His countenance possessed in the highest degree what physiognomists
call "repose in action," a quality of those who act rather than talk.
Her disposition was naturally that which physiognomists
consider as proper to fair complexions, mild, timid, and gentle; but it had been tempered, and, as it were, hardened, by the circumstances of her education.
I had not caught her name but I had noticed her fine, arched eyebrows which, so the physiognomists
say, are a sign of courage.
To scan the lines of his face, or feel the bumps on the head of this Leviathan; this is a thing which no Physiognomist
or Phrenologist has as yet undertaken.
He had taken, without hesitation, without reflection even, the principal apartment which the hotelier had pointed out to him with a rapacious aim, very praiseworthy, some will say, very reprehensible will say others, if they admit that Cropole was a physiognomist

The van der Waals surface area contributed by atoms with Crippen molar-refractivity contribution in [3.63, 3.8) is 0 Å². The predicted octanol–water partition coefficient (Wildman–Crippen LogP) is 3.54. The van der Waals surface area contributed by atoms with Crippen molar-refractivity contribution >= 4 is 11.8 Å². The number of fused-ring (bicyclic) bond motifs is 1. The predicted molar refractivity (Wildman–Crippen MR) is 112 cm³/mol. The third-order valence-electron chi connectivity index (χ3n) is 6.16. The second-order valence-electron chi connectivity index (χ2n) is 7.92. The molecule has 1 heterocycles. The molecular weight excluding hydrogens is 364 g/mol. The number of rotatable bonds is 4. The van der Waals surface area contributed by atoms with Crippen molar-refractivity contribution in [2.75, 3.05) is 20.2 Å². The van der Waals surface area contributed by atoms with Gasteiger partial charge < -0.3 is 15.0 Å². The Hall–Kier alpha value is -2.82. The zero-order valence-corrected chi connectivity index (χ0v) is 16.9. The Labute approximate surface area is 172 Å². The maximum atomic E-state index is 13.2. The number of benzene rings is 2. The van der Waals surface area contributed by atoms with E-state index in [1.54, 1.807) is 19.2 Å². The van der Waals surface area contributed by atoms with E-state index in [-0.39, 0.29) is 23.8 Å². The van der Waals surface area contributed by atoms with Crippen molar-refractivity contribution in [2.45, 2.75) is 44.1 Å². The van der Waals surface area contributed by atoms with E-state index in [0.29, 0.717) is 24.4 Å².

and judged people at first sight.
Oh," cried Eugenie, "you are a bad physiognomist
, if you imagine I deplore on my own account the catastrophe of which you warn me.
He considered himself, to some extent, a physiognomist
This rough appeal, marked by the eloquence which characterized Mazarin when he spoke in Italian or Spanish and which he lost entirely in speaking French, was uttered with such impenetrable expression that Gondy, clever physiognomist
as he was, had no suspicion of its being more than a simple warning to be more subdued.
Every man under such circumstances is conscious of being a great physiognomist
Well, we ought to be charitable, you know, aunt - besides, I don't think it is false: I am an excellent physiognomist
, and I always judge of people's characters by their looks - not by whether they are handsome or ugly, but by the general cast of the countenance.
The landlord, whether he was a good or a bad physiognomist
, had fully made up his mind that the guest was an ill-looking fellow.
There was the fat boy, perfectly motionless, with his large circular eyes staring into the arbour, but without the slightest expression on his face that the most expert physiognomist
could have referred to astonishment, curiosity, or any other known passion that agitates the human breast.